Early life and careerEdit
Schlesinger was born to a Jewish family in Philadelphia. After working at a theater as an usher, songbook agent, actor, and manager (including the Palace Theater in Buffalo, New York), he founded Pacific Title & Art Studio in 1919, where most of his business was producing title cards for silent films. As talking pictures ("talkies") replaced them in 1929 and 1930, Schlesinger looked for ways to capitalize on the new technology and stay in business. Some film historians claim that he helped finance the Warner Brothers' first talkie, The Jazz Singer (1927). He then secured a contract with the studio to produce its brand-new Looney Tunes series, and he signed animators Hugh Harman and Rudy Ising to create these cartoons with their Bosko character as the star.
Schlesinger as a bussinessmanEdit
Schlesinger was a shrewd businessman with a keen eye for talent. When Harman and Ising left Warner Bros. with Bosko in 1934, Schlesinger set up his own studio on the Warner Bros. Sunset Boulevard lot at the corner of Van Ness and Fernwood. He wooed animators away from other studios, including some of those who had departed with Harman and Ising including Bob Clampett. One of these was Friz Freleng, whom Schlesinger promoted to oversee production of Looney Tunes and to develop the sister series, Merrie Melodies. Freleng's talent quickly shone through, and Schlesinger's hiring of Tex Avery, Chuck Jones and Frank Tashlin further increased the quality of the studio's output. He later added Carl Stalling and Mel Blanc, and collectively these men created such famous characters as Porky Pig, Daffy Duck and Bugs Bunny. Schlesinger largely took a "hands off" approach to the animation unit, allowing his directors freedom to create what they wished, provided that the resulting films were successful. Schlesinger sold Pacific Title & Art Studio in 1935 to concentrate on his animation studio.
Schlesinger was known for his hard-nosed business practices. His animators worked in a dilapidated studio (Avery's unit were briefly assigned to a bungalow they dubbed "Termite Terrace"), and Schlesinger briefly shut down the studio in mid-1941 when unionized employees demanded a pay raise. On another occasion, he boycotted the Academy Awards for what he claimed was preferential treatment for the Walt Disney and MGM cartoon studios. He also farmed some of the Looney Tunes out to brother-in-law Ray Katz for tax breaks.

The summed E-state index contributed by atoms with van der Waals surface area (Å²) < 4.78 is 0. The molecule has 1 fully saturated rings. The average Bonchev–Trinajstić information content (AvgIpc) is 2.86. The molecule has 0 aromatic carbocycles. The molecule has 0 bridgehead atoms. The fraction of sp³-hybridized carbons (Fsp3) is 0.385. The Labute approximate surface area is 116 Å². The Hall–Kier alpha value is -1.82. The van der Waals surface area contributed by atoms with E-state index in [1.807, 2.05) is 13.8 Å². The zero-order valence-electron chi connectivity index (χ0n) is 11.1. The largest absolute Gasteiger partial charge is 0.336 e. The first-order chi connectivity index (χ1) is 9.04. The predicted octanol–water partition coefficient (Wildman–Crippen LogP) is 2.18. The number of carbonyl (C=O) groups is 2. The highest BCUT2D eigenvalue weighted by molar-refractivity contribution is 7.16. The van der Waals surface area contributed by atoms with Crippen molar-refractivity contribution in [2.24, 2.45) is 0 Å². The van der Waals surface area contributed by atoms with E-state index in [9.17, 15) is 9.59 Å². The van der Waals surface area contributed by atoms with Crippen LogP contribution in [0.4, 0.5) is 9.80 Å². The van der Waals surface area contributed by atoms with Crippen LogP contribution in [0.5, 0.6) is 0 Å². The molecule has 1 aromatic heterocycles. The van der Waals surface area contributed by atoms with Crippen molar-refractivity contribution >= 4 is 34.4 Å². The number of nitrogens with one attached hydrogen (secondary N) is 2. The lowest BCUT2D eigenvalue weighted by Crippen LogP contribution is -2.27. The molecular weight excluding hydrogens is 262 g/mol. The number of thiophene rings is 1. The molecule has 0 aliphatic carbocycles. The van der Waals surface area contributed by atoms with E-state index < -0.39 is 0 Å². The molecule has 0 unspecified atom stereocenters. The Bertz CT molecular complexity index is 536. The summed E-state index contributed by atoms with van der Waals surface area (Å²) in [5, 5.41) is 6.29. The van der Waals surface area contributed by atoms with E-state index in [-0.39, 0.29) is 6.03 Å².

Schlesinger was also known among his animators for his lisp. One oft-repeated story states that Mel Blanc patterned the voices of both Daffy Duck and Sylvester the Cat on Schlesinger. However, in Mel Blanc's autobiography, That's Not All Folks!, he contradicts that conventional belief, writing "It seemed to me that such an extended mandible would hinder his speech, particularly on words containing an s sound. Thus 'despicable' became 'desthpicable'." Daffy's slobbery, exaggerated lisp was developed over time.
Animators who worked with Schlesinger also found him conceited and somewhat foppish, wearing too much cologne and dressing like a dandy.
Appearances in shortsEdit
Leon Schlesinger appeared as himself in Freleng's short You Ought to Be in Pictures (1940), one that combines live action with animation. In this short, Mel Blanc voices Daffy Duck, Porky Pig, and all other characters, except Schlesinger who dubbed his voice because the studio did not have a sound camera. As with other Warner cartoon staffers, Schlesinger appeared in caricature form in such cartoons as Hollywood Steps Out, Russian Rhapsody and Nutty News.
Later life and careerEdit
Schlesinger remained head of the animation studio until 1944 when he sold his assets to Warner Bros. He continued to market the characters and headed Warners' Theater Services unit until his death from a viral infection on Christmas Day, 1949 at the age of 65. Schlesinger also produced a number of B-movie Westerns in the 1930s. After Warner Bros. bought Schlesinger's studio, Eddie Selzer assumed Schlesinger's position as producer. Schlesinger was an avid racehorse fan and was a director of the Western Harness Racing Association. A United Press dispatch dated January 10, 1950, reported a director had been found to fill the vacancy caused by his death. He is interred in the Beth Olam Mausoleum inside the Hollywood Forever Cemetery in Hollywood, California.
- Leon Schlesinger on IMDb